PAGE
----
In some cases, the pain is more constant than situational, which could be a sign of a chronic issue like vestibulodynia—“an inflammatory disorder or process that occurs in the tissue at the vaginal opening,” says Dr. Coady and adds that 80% of consistent sexual pain in women (premenopause) is caused by vestibulodynia. The condition causes pain when the sensitive area is provoked in any way, sexual or not—even by a tampon. If you're having pain at the opening of your vagina on a regular basis, get it checked out to know for sure whether this is the case, and to get treatment.

6. You’re having a reaction to birth control pills. 

“Some young women—about 5%—have some reaction to birth control pills where they have some type of atrophy in that area,” says Dr. Harris. “Sex can be painful, and they cannot have penetration. Treatment for that is to stop birth control pills and apply an estrogen-testosterone compound and some physical therapy. Usually, after three to six months, they're feeling much better.” She adds that this could be the case for people who have experienced painful intercourse after using the pill in the first year, who have slowly felt pain after using it for many years or at any time.

7. Your pelvic-floor muscles are shortened, overactive, or in spasm. 

The muscles in your vagina might tense up due to vestibulodynia, but it can also be a sign of more serious conditions like interstitial cystitis or painful bladder syndrome. These conditions can cause the muscles to become shortened or overactive, Dr. Coady says, because they're reacting to another issue in your body. Your doctor may refer you to a pelvic floor physical therapist.

“When the muscles spasm,” says Amy Stein, DPT, “they tighten and they don't allow you to empty your bladder or defecate normally because they're too tight, too spasmed, and/or they don't allow you to have penetrative sex. It's too painful, because they're too tight.” A physical therapist can help you heal pelvic muscles in spasm by figuring out what works for you, whether it be massage, heat and ice, gently stretching the muscles, or some other combination.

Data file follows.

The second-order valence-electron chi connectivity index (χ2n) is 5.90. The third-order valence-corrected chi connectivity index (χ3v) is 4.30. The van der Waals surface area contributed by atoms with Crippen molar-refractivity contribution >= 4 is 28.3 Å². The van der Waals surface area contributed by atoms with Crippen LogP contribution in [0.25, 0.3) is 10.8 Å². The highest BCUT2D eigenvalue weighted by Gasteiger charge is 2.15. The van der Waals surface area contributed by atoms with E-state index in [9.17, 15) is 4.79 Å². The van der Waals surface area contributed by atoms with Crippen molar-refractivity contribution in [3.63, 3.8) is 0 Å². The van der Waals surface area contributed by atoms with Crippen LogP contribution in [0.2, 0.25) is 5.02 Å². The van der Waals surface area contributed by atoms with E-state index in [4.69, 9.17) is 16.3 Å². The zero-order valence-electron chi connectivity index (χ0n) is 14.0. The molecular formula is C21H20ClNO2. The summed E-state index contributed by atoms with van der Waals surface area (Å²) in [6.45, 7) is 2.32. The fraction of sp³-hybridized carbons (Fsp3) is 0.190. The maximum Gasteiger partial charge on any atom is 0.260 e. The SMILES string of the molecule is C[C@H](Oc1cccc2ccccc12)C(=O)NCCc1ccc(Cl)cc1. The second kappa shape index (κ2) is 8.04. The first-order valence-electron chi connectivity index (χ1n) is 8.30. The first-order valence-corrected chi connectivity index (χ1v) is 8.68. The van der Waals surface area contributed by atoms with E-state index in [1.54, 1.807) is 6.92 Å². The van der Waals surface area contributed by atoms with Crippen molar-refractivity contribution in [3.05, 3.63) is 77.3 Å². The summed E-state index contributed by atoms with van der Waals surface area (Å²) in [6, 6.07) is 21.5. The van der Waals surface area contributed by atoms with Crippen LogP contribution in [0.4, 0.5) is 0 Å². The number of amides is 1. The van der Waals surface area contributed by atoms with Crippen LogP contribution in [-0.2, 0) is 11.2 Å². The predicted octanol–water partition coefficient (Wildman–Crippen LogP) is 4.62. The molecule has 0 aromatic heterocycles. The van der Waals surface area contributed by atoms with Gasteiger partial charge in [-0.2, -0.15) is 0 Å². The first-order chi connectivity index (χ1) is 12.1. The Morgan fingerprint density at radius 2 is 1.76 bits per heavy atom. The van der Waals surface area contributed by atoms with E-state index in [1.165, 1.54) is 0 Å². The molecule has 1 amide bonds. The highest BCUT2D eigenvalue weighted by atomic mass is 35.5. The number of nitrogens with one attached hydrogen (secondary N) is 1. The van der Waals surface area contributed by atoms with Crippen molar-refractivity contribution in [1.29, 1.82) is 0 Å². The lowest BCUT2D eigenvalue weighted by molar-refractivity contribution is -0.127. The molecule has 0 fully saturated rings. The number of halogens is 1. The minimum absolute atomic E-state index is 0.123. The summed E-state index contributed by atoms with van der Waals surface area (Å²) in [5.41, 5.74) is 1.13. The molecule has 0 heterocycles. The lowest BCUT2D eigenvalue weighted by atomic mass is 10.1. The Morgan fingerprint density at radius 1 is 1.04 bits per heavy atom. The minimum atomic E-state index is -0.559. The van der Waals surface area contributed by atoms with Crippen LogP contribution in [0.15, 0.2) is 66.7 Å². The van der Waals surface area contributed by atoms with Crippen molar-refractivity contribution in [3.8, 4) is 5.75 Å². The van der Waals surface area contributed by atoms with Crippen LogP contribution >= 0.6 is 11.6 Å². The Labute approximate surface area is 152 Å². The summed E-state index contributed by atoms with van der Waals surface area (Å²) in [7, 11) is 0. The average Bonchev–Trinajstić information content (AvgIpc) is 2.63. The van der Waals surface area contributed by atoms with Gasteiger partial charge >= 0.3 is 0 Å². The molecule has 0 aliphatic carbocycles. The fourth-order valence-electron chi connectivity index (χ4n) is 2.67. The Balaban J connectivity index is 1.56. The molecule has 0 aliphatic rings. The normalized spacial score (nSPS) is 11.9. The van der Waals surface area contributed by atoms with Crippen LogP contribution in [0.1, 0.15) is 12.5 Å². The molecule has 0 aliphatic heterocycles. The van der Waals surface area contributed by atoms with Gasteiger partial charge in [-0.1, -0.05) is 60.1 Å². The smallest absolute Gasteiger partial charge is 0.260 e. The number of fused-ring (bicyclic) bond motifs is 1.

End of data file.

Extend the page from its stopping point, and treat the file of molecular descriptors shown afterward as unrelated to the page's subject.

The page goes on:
8. You’re not working out the right way.

Pain during sex can also come from using your core incorrectly during workouts. “During exercise, if there is a muscle imbalance anywhere in the body, there is a higher chance of pulling a muscle or straining a muscle,” Stein says. “If one muscle's too tight and one's too long, they're both working at nonoptimal levels. It could be that they're overworking and getting irritated by a specific exercise or workout.” Pelvic floor muscles connect to the hip, so if one hip is tighter or your core is imbalanced, it could cause pelvic and thereby sexual pain. If there’s a musculoskeletal problem, a physical therapist can help you figure it out and fix it.

9. You’re tensing your muscles and don’t know it.

According to Stein, most people don’t even notice they’re doing this. “Some people have a really hard time relaxing the muscles because, again, they're too tight so they're not relaxing fully,” she says. “You should be able to gently bulge or push out at the pelvic floor muscles.” Learning how to relax your muscles and use them appropriately will be important here, or you could have pain during sex and upon emptying your bladder and bowels. 

10. You have another undiagnosed problem.

Whether there's an ongoing issue or not, it's important to “know your anatomy,” Dr. Coady says. “Know how you look and know your baseline of feeling fine.” If you feel something outside of that baseline, always get it checked out. “Never ignore pain,” she says, or symptoms like consistent bleeding after sex.

More important, don't let anyone tell you it's just in your head. “The most important thing is self-advocacy,” Dr. Coady says. “If your doctor says they don't see anything and it must be in your head, the mistake would be to not change doctors. Anyone who says they can't help you, or that there's nothing there, is not the right doctor.”

This article was originally published in 2019.